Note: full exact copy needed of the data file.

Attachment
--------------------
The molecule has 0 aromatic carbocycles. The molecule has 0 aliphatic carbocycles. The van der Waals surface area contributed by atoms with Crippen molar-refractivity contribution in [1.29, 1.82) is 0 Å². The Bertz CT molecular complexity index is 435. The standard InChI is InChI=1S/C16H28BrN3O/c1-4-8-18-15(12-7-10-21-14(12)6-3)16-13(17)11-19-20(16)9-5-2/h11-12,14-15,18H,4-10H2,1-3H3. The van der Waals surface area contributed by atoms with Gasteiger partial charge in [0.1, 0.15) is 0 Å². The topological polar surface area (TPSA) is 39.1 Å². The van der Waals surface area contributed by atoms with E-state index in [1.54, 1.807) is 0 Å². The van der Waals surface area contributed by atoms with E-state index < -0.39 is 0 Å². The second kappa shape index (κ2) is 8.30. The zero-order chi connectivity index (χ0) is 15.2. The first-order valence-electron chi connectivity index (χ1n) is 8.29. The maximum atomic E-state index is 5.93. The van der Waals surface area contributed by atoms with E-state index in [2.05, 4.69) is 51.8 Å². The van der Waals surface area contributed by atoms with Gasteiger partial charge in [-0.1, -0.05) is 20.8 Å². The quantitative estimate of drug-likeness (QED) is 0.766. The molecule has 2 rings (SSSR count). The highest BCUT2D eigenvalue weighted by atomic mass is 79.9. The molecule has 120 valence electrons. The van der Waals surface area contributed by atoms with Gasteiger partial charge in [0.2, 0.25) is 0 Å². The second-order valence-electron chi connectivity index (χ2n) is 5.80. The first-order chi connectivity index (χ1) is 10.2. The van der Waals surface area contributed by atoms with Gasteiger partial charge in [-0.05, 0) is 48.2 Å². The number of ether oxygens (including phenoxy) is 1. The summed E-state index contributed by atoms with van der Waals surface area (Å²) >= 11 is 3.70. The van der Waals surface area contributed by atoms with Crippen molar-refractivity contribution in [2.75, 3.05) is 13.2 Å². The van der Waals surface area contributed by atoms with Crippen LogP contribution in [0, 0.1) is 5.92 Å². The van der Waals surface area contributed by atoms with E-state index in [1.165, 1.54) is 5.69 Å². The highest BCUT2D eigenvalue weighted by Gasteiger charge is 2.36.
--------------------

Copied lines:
The molecule has 0 aromatic carbocycles. The molecule has 0 aliphatic carbocycles. The van der Waals surface area contributed by atoms with Crippen molar-refractivity contribution in [1.29, 1.82) is 0 Å². The Bertz CT molecular complexity index is 435. The standard InChI is InChI=1S/C16H28BrN3O/c1-4-8-18-15(12-7-10-21-14(12)6-3)16-13(17)11-19-20(16)9-5-2/h11-12,14-15,18H,4-10H2,1-3H3. The van der Waals surface area contributed by atoms with Gasteiger partial charge in [0.1, 0.15) is 0 Å². The topological polar surface area (TPSA) is 39.1 Å². The van der Waals surface area contributed by atoms with E-state index in [1.54, 1.807) is 0 Å². The van der Waals surface area contributed by atoms with E-state index < -0.39 is 0 Å². The second kappa shape index (κ2) is 8.30. The zero-order chi connectivity index (χ0) is 15.2. The first-order valence-electron chi connectivity index (χ1n) is 8.29. The maximum atomic E-state index is 5.93. The van der Waals surface area contributed by atoms with E-state index in [2.05, 4.69) is 51.8 Å². The van der Waals surface area contributed by atoms with Gasteiger partial charge in [-0.1, -0.05) is 20.8 Å². The quantitative estimate of drug-likeness (QED) is 0.766. The molecule has 2 rings (SSSR count). The highest BCUT2D eigenvalue weighted by atomic mass is 79.9. The molecule has 120 valence electrons. The van der Waals surface area contributed by atoms with Gasteiger partial charge in [0.2, 0.25) is 0 Å². The second-order valence-electron chi connectivity index (χ2n) is 5.80. The first-order chi connectivity index (χ1) is 10.2. The van der Waals surface area contributed by atoms with Gasteiger partial charge in [-0.05, 0) is 48.2 Å². The number of ether oxygens (including phenoxy) is 1. The summed E-state index contributed by atoms with van der Waals surface area (Å²) >= 11 is 3.70. The van der Waals surface area contributed by atoms with Crippen molar-refractivity contribution in [2.75, 3.05) is 13.2 Å². The van der Waals surface area contributed by atoms with Crippen LogP contribution in [0, 0.1) is 5.92 Å². The van der Waals surface area contributed by atoms with E-state index in [1.165, 1.54) is 5.69 Å². The highest BCUT2D eigenvalue weighted by Gasteiger charge is 2.36.